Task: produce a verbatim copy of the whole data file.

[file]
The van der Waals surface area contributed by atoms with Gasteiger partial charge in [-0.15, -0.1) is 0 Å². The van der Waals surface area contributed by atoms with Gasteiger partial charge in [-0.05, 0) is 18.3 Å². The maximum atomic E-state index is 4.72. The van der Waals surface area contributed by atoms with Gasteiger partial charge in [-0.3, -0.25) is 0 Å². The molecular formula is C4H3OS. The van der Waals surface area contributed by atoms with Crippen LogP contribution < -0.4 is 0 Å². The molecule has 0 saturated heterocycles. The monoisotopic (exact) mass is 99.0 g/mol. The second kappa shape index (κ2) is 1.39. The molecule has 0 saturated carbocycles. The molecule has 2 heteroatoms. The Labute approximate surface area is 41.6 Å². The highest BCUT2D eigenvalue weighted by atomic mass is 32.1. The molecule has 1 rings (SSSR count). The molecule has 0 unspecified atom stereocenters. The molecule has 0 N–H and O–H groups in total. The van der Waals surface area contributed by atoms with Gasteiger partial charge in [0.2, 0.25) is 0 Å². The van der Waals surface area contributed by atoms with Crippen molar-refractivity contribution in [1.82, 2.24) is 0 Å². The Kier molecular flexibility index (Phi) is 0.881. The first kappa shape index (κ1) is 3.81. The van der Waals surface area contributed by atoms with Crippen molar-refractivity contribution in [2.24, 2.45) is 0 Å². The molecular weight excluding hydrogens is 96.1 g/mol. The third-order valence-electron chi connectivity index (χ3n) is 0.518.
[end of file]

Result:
The van der Waals surface area contributed by atoms with Gasteiger partial charge in [-0.15, -0.1) is 0 Å². The van der Waals surface area contributed by atoms with Gasteiger partial charge in [-0.05, 0) is 18.3 Å². The maximum atomic E-state index is 4.72. The van der Waals surface area contributed by atoms with Gasteiger partial charge in [-0.3, -0.25) is 0 Å². The molecular formula is C4H3OS. The van der Waals surface area contributed by atoms with Crippen LogP contribution < -0.4 is 0 Å². The molecule has 0 saturated heterocycles. The monoisotopic (exact) mass is 99.0 g/mol. The second kappa shape index (κ2) is 1.39. The molecule has 0 saturated carbocycles. The molecule has 2 heteroatoms. The Labute approximate surface area is 41.6 Å². The highest BCUT2D eigenvalue weighted by atomic mass is 32.1. The molecule has 1 rings (SSSR count). The molecule has 0 unspecified atom stereocenters. The molecule has 0 N–H and O–H groups in total. The van der Waals surface area contributed by atoms with Gasteiger partial charge in [0.2, 0.25) is 0 Å². The van der Waals surface area contributed by atoms with Crippen molar-refractivity contribution in [1.82, 2.24) is 0 Å². The Kier molecular flexibility index (Phi) is 0.881. The first kappa shape index (κ1) is 3.81. The van der Waals surface area contributed by atoms with Crippen molar-refractivity contribution in [2.24, 2.45) is 0 Å². The molecular weight excluding hydrogens is 96.1 g/mol. The third-order valence-electron chi connectivity index (χ3n) is 0.518.